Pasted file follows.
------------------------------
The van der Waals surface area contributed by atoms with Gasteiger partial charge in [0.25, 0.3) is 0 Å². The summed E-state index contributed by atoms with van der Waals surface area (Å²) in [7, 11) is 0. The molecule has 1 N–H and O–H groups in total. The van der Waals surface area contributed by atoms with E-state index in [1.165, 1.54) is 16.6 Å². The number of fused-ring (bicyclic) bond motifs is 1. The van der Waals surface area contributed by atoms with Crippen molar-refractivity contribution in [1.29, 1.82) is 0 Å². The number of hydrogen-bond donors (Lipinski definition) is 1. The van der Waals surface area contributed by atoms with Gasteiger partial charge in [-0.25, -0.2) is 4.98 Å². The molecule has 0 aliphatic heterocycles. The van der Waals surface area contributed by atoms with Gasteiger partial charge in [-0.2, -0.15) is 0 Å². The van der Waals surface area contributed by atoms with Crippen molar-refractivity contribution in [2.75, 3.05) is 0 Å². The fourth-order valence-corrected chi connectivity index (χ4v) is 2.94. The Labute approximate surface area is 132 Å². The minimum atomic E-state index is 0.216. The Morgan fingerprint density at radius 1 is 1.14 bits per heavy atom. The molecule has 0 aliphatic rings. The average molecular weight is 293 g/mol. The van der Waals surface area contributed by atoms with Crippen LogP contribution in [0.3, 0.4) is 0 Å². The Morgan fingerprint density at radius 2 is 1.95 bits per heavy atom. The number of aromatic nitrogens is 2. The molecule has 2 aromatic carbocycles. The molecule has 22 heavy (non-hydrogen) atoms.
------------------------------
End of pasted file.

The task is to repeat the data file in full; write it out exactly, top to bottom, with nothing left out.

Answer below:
The van der Waals surface area contributed by atoms with Gasteiger partial charge in [0.25, 0.3) is 0 Å². The summed E-state index contributed by atoms with van der Waals surface area (Å²) in [7, 11) is 0. The molecule has 1 N–H and O–H groups in total. The van der Waals surface area contributed by atoms with E-state index in [1.165, 1.54) is 16.6 Å². The number of fused-ring (bicyclic) bond motifs is 1. The van der Waals surface area contributed by atoms with Crippen molar-refractivity contribution in [1.29, 1.82) is 0 Å². The number of hydrogen-bond donors (Lipinski definition) is 1. The van der Waals surface area contributed by atoms with Gasteiger partial charge in [-0.25, -0.2) is 4.98 Å². The molecule has 0 aliphatic heterocycles. The van der Waals surface area contributed by atoms with Gasteiger partial charge in [-0.2, -0.15) is 0 Å². The van der Waals surface area contributed by atoms with Crippen molar-refractivity contribution in [2.75, 3.05) is 0 Å². The fourth-order valence-corrected chi connectivity index (χ4v) is 2.94. The Labute approximate surface area is 132 Å². The minimum atomic E-state index is 0.216. The Morgan fingerprint density at radius 1 is 1.14 bits per heavy atom. The molecule has 0 aliphatic rings. The average molecular weight is 293 g/mol. The van der Waals surface area contributed by atoms with Crippen LogP contribution in [0.3, 0.4) is 0 Å². The Morgan fingerprint density at radius 2 is 1.95 bits per heavy atom. The number of aromatic nitrogens is 2. The molecule has 2 aromatic carbocycles. The molecule has 22 heavy (non-hydrogen) atoms.